13 November 2015

Wanda to Kyozo




It's been 10 years since Shadow of the Colossus was released for PS2. It is, probably, my favorite video game of all time. But Team Ico don't make games, they make experiences, and I'm going to have to buy a PS4 to play The Last Guardian assuming it will actually be released. Anyways, Shadow changed the way I view at gaming and art en masse. It tells a mysterious story with practically no dialogue and no action, save for sixteen 'boss fights' in which you, a young warrior, defeat unimaginably huge nemeses in a quest to resurrect the love of your life. My wife thought it would be good for me to write about the game, now 10 years passed, that was so special to me. My wife is full of good ideas.

In beginning this entry I feel as if I'm stepping back over that lonesome, cyclopean bridge into the land where the dead rise.

That place...began from the resonance of intersecting points...They are memories replaced by ens and naught and etched into stone.Blood, young sprouts, sky - and the one with the ability to control beings created from light...In that world, it is said that if one should wish it, one can bring back the souls of the dead.But to trespass upon that land is strictly forbidden...
This all we're given when we cross over, a mysterious edict from a more mysterious prophet. Soon we meet a strange god, Dormin, and shadowy creatures that haunt the hero from start to finish, crushing his soul and ultimately possessing him as his quest to resurrect his love closes. No real explanations are provided; we're handed a mute myth and asked to fill in the holes ourselves.

That kind of minimalism and intrigue, the unanswered questions and blurry borders, are what make the game so magical. Just so with Tolkien's writing and LOST and the other works of art I love, the gray spaces and vagaries are what stir my heart. They're like boundaries for the imagination, a playground for speculation within the confines of a clearly developed world.

The world in question, the Forbidden Land, is paradisical; the nemeses horrifying. They lay in wait, unobtrusive to the land but haunting it nonetheless, eidolons of broken life (Dormin's, Wander's, and ours) to be reclaimed. Simultaneously they are benign and catastrophic. Wretched mountains to be climbed, bruising and maiming as they go.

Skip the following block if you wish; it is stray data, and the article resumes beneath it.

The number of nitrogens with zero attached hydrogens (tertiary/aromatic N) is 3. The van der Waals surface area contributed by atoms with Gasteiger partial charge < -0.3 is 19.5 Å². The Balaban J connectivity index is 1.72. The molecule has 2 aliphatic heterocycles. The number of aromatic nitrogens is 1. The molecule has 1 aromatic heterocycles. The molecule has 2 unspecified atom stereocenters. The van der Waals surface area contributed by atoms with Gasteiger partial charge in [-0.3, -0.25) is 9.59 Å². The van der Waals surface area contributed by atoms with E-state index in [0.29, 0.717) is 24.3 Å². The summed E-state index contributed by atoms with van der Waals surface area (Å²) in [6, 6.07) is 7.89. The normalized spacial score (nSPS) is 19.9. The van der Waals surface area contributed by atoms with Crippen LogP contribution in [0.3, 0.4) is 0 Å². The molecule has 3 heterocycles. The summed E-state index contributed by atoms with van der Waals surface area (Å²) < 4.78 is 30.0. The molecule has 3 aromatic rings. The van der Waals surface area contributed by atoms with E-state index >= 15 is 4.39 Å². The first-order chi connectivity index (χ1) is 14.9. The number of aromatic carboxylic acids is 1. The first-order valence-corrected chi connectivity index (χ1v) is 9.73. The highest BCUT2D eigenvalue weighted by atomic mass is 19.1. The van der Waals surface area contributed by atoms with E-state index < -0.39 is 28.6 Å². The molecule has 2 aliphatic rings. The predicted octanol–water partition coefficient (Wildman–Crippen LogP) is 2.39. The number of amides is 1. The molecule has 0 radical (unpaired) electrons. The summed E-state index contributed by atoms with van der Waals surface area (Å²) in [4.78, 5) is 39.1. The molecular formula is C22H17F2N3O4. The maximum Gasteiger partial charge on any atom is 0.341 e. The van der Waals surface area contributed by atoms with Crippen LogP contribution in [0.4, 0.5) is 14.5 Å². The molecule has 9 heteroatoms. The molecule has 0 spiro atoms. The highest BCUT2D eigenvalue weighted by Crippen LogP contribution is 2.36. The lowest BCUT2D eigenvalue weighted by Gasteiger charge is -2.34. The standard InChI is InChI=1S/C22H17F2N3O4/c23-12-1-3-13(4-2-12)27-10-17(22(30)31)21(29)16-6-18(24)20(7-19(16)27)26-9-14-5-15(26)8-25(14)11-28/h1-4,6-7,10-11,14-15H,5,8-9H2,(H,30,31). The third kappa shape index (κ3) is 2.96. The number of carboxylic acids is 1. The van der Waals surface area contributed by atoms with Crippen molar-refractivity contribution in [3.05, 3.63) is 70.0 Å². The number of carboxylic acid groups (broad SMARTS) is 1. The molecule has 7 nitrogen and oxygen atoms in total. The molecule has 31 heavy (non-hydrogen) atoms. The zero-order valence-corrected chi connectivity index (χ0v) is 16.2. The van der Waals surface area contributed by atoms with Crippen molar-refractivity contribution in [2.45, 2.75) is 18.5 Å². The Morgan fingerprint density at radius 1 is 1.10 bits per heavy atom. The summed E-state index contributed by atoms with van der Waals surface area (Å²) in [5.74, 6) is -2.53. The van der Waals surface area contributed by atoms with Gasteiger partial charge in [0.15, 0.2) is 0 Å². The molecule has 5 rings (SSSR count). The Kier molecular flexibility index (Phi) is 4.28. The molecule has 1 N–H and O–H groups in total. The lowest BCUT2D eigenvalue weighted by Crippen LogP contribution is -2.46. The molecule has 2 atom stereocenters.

Feelings like this are what I injected into the game. I was in a stage of great transition; starting my first proper career, getting married, learning to be a grown up. The tectonic shifts in my person unearthed things I didn't like about myself, things that were uncomfortable and not easily dealt with. The colossi became for me what they were in the game. Mute idols, figures that had been dormant in the temple within, come to life in the wild lands outside. When I could not decide how to defeat them, my strength was broken, my confidence and strength gone. I was the little wanderer squaring off in an impossible battle against beings whose feet were more than enough to squash me.

Besting Valus, the first colossi, was as emotional as it was cerebral. Suddenly I could do this. I could crack the code, move on, and purge the land. And this is what good art offers us, a padded scope into our souls.

I'd like to say that completing the game (and enjoying every second of it) was a completely cathartic experience, emotionally and psychologically, but it wasn't. After the first colossi, while the symbolism and pathos remained, the game part caught up with the emotion. And yet it was a step beyond the threshold to a place where art can be more than just something appealing or interesting and interpretation is a self-important ride to be taken. In this new place art transmutes into experience coupled with aesthetic and imagination. It is a place where less is more, where every blurred line, every tale without an ending, every enigma is not a dead end but an open field in which we might find a tiny piece of ourselves.

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